UNITED NATIONS REPORT: General Assembly Resolutions Call for Land-for-Peace Settlement Palestinian Refugee Right of Return
As Netanyahu dilutes Wye, which in turn watered down Oslo, which implied abandonment of some major principles of international law, it seems the Palestinians are faced with a homeopathic peace settlement, in which the original components are so diluted as to be undetectable. So it was a faint sign of good news that just before President Clinton visited Palestine, the U.N. reminded the world what those principles are.
The General Assembly passed its annual series of resolutions, which took Israel to task for almost every aspect of its policy in the territories. The resolutions were passed overwhelmingly, with even faithful Micronesia, totally dependent on the U.S.Congress for its budget, more often than not deserting Israel and the U.S. That could be a further sign of what Palestinian envoy Nasser Al-Kidwa and others already had noted, that the U.S. Mission was much less thoroughly committed than usual to arm-twisting and browbeating on behalf of Israel.
There are several reasons for that, including the personality factor. Firstly, Ambassador-designate Richard C. Holbrooke is still in career limbo, between the weakness of the White House and the hardness of Jesse Helms, the Senate Foreign Relations Committee chairman.
Acting ambassador to the U.N. Peter Burleigh is a professional State Department diplomat. So even though he formally stated the U.S. position, that the two parties should negotiate without the rest of the world getting involved, he was not driven to superhuman efforts on behalf of Likud. That is unlike his predecessor, Bill Richardson, whose vice-presidential ambitions dictated some grandstanding toward the Israel lobby.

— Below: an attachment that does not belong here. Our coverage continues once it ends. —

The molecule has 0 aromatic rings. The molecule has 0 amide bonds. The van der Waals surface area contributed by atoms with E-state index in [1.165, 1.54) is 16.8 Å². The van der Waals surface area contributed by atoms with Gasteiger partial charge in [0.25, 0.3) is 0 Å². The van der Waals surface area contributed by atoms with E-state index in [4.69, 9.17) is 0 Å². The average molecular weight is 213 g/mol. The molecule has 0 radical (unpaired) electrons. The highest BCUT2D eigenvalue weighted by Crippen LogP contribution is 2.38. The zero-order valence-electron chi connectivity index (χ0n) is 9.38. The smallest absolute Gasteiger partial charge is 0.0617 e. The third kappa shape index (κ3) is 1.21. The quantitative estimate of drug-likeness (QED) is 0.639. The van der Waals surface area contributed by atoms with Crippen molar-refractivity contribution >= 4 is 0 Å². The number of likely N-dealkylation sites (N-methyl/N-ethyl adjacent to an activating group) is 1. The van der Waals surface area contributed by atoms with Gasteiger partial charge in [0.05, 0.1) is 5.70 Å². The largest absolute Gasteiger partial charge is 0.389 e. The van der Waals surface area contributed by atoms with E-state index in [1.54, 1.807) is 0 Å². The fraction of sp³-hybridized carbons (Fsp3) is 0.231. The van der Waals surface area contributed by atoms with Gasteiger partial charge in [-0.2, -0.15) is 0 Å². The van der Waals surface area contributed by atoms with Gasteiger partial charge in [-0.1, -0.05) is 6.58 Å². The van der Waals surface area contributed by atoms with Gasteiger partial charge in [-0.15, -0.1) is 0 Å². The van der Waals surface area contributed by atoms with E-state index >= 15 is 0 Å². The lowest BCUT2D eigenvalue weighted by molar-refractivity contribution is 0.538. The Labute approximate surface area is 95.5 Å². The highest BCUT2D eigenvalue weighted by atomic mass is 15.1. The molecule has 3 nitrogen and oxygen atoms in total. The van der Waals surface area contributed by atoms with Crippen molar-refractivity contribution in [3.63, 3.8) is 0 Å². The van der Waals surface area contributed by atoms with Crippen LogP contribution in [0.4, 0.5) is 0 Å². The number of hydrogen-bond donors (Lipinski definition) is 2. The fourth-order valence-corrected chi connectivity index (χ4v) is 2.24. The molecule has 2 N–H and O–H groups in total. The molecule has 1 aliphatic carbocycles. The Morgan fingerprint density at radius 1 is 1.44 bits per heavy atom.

On the other hand, the administration itself, despite being the most pro-Israeli in American history, is also showing signs of exasperation with Netanyahu's prevarication. It will be some time before Secretary of State Madeleine Albright emulates her predecessor Jim Baker and holds up the department's phone number for the use of anyone in the Israeli cabinet who sincerely wants peace. Even so, the White House is clearly unhappy.
The final factor is Israeli Ambassador Dore Gold, whose abrasive statements are, as Nasser Al-Kidwa says, more suited to Likud fund-raisers in Brooklyn than for serious United Nations deliberations. Taking the hard-line Likud slogan of "peace for peace," Gold told the General Assembly that the expression "land-for-peace" did not appear anywhere in Resolutions 242 (1967) or 338 (1973). "It did not appear anywhere in the Madrid invitation, and was not used by President Bush at the Madrid Conference. The clear thrust of Madrid and past agreements was that boundaries had to be negotiated and should reflect the quality of security and political arrangements."
Gold described the occupied territories as "disputed" territories, and threatened annexation if the Palestinians were to go ahead with the declaration of their state next year. He concluded that if Israel were called on to agree to specific boundaries as opposed to negotiations for "secure" borders, that would set a precedent for the entire world.
Small wonder that Al-Kidwa comments, "He is the representative of a party rather than a state. You don't come to the U.N. and argue against land for peace. You can say things like that in Brooklyn, but not at the U.N.!"
Gold provoked several Arab ambassadors, like Egypt's Nabil El Araby, into sharp factual corrections, while Al-Kidwa declared that "every principle of international law and justice has been violated by Israel, including those governing the protection of civilians in the time of war, maintenance of human rights and the non-proliferation of nuclear weapons."
Not one resolution of the Security Council and General Assembly on the Middle East and the question of Palestine has been respected or implemented by Israel, Al-Kidwa pointed out. …